One of the key themes in my research is that adults with different communication disorders face similar restrictions in life participation. Whether the disorder is aphasia due to stroke, dysarthria due to Parkinson’s disease, voice changes due to spasmodic dysphonia, or even hearing loss, many people face similar experiences of loss of jobs, loss of friends, stigma that alienates them from their communities, and challenges navigating the noisy, fast-paced world in which we live. One of my major long-term goals is to explore ways to increase awareness of communication barriers in our environments and ways to advocate for reducing them that would be beneficial to people across different communication disorders. Although different interventions are needed for different diagnoses, many environmental modifications—such as educating communication partners and increasing public awareness—could benefit most people who struggle with communication.
One area that we have started is with developing and implementing a training program for medical and allied health students in how to communicate effectively with patients with different communication disorders in order to promote safe, high quality healthcare and patient autonomy in healthcare settings for this population (see “Simulating Patient Communication Strategies”).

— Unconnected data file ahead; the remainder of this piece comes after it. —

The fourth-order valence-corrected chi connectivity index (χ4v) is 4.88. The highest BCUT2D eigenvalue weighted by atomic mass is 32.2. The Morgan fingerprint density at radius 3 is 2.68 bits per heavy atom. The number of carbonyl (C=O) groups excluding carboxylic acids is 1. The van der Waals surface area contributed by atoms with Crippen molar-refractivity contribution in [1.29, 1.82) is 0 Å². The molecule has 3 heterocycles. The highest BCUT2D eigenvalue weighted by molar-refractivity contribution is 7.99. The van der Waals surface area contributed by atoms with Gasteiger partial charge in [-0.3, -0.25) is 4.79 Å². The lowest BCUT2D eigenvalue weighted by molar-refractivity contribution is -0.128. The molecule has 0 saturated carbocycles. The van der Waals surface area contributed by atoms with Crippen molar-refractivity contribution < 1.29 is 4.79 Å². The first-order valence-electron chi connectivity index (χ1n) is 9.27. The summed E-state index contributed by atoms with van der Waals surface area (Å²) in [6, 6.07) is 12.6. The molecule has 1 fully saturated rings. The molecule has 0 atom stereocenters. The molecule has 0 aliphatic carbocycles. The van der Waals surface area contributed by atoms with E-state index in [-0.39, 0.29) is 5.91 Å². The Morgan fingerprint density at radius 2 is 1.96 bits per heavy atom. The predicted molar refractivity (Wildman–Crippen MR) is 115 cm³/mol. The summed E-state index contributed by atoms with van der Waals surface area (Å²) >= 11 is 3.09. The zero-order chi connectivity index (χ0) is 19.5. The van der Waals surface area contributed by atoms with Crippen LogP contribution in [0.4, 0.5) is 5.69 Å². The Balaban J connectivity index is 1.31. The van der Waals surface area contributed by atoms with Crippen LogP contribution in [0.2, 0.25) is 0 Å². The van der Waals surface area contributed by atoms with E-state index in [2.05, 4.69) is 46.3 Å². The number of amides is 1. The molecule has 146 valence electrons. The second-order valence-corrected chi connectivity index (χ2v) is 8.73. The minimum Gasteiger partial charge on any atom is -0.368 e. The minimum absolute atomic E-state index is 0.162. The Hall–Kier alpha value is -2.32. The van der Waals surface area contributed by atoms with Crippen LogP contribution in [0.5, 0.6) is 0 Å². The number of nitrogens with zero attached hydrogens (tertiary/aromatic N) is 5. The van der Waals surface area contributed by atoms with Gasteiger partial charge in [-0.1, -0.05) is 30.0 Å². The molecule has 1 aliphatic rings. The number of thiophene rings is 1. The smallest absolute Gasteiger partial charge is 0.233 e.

I would like to note that although I am referencing “my” research, this article should acknowledge Kathryn Yorkston, my long-time mentor and colleague at the University of Washington. She started this line of research a number of years ago and should be credited with her ongoing major role.
How did your award from the ASHFoundation lead to your current work?
The award from the ASHFoundation directly supported the branch of our work focused on developing and validating the CPIB patient-reported outcomes measure. Because we are exploring similarities and differences in life participation restrictions across different communication disorders, one of our primary goals for the CPIB was that it would be validated for use with different communication disorders. Most patient-reported outcomes are designed for a specific population—such as the VHI for voice disorders and the OASES for stuttering. However, there are many clinical settings and research questions in which it would be useful and interesting to compare the life impact across different disorders. Disorder-generic patient-reported outcomes measures are rare in the field.
We initially developed the CPIB with people with motor speech and voice disorders, but we had a major goal of validating it for people with aphasia. The ASHFoundation grant funded our first study exploring the validity of the CPIB for people with aphasia. This funding facilitated a major step forward, providing initial quantitative evidence that the CPIB is anticipated to be valid and accessible for use with people with aphasia. With this evidence of the validity of the CPIB for people with aphasia, we can move forward with using it for further clinical and research endeavors with this population.
What are you demonstrating with your research?